All Your Calls Are Still Belong to Us – continued

Hi again and a happy new year 2013!

Lets continue were I left you the last time.


The CTL is basically a binary TLV file with 1 byte type, followed by 2 bytes length and finally the data. But as this is far to easy, some special fields omit the length field and just place the data after the type (I guess those are fields with a fixed length). Here is an example CTL file:

Red fields are the types (counting up), green fields are the length (note the missing length on some fileds) and the purple field contains the data (in this case data with a length of 8 bytes and a type 0x05, which is the signing cert serial number btw. [and yes, this is a real example; Cisco signs phone loads with this ‘random’ cert]).

The CTL contains a header with types from 0x01 to 0x0f which is padded with 0x0d. The same header is used for the signed files .sgn from the TFTP server later on. The header describes the file version, the header length, the certificate the file is signed by (further called Signing Cert), the corresponding Certificate Authority, the file name, the files time stamp and finally the signature. The header is followed by multiple cert entries, which again use types 0x01 to 0x0f.  The cert entry contains a role field 0x04 which describes the use of the cert. We are interested in the CAPF cert (0x04) and the Call Manager cert (0x02).
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All Your Calls Are Still Belong to Us – aka. Hacking Cisco high secure Enterprise VoIP Solution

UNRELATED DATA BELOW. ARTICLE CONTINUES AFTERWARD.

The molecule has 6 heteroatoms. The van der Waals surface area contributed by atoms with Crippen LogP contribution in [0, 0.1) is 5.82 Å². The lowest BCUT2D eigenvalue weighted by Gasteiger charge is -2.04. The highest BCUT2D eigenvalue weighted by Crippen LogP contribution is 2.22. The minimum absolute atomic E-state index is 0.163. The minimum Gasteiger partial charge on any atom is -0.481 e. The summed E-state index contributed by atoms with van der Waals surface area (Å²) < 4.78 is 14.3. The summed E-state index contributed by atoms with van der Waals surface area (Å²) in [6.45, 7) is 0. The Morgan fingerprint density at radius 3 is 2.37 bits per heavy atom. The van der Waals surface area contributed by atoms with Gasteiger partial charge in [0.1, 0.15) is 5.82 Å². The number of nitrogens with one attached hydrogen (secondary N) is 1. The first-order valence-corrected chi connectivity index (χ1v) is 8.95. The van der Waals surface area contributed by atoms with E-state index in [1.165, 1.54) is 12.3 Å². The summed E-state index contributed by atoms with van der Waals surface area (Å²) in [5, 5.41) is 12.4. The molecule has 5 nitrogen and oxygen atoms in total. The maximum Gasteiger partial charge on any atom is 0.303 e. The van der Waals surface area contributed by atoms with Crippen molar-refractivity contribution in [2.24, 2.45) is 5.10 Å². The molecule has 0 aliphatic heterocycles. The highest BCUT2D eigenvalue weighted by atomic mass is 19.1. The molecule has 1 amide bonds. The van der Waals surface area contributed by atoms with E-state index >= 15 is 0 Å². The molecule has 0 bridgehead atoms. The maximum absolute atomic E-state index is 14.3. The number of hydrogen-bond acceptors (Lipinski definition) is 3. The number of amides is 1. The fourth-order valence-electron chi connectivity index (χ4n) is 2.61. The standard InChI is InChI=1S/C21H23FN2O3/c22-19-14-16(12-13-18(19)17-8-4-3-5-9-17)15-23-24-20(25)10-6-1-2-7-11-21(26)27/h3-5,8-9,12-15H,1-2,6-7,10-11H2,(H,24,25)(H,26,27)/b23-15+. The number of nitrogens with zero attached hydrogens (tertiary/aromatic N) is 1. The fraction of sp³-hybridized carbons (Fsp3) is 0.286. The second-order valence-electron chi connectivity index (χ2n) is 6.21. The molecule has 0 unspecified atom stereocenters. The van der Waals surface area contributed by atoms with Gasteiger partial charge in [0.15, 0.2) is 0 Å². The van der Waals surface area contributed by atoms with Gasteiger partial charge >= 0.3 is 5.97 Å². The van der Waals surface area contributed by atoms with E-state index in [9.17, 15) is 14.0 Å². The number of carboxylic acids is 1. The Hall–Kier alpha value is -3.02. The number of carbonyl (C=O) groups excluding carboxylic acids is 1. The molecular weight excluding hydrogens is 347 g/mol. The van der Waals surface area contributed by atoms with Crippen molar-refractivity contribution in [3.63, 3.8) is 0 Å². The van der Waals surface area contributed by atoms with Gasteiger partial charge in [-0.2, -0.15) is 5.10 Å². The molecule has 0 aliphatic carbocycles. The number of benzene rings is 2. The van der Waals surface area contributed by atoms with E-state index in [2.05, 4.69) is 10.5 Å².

Some of you may have heard the topic before, as we have spoken about on this years BlackHat EuropeTROOPERS12  and HES12, so this is nothing completely new, but as we’re done with responsible disclosure (finally (-; )  and all the stuff should be fixed, we’re going to publish the code that brought us there. I will split the topic into two blog posts, this one will wrap up the setup, used components and protocols, the next one [tbd. till EOY, hopefully] will get into detail on the tools and techniques we used to break the enterprise grade security.

 The Components

First lets take a look on all the components involved in the setup:

As you can see in the picture, there are a lot of components and even more certificates involved. From left to right: Continue reading “All Your Calls Are Still Belong to Us – aka. Hacking Cisco high secure Enterprise VoIP Solution”

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Loki for Windows released

Today is a great day, its the day, Loki finally runs on all big operating systems. Im proud to announce the first Loki release for Windows!

There are a few things not working (yet / at all) under Windows. Those are:

  • The WLCCP Module – ive not yet managed to build and link against asleap on windows [but time may help (-; ]
  • TCP-MD5 Auth for BGP – This will never work, as Windows has no TCP-MD5 impl. in the kernel
  • The MPLS Module – Had some hassle here with WinPcap, may be working in the future

The most testing so far was done on Windows 7 were all the other functions work as they do on Linux and Mac.

Download the installer here [1ebf2edbb0cdb631dc2704e82d9c2d778fac703d].



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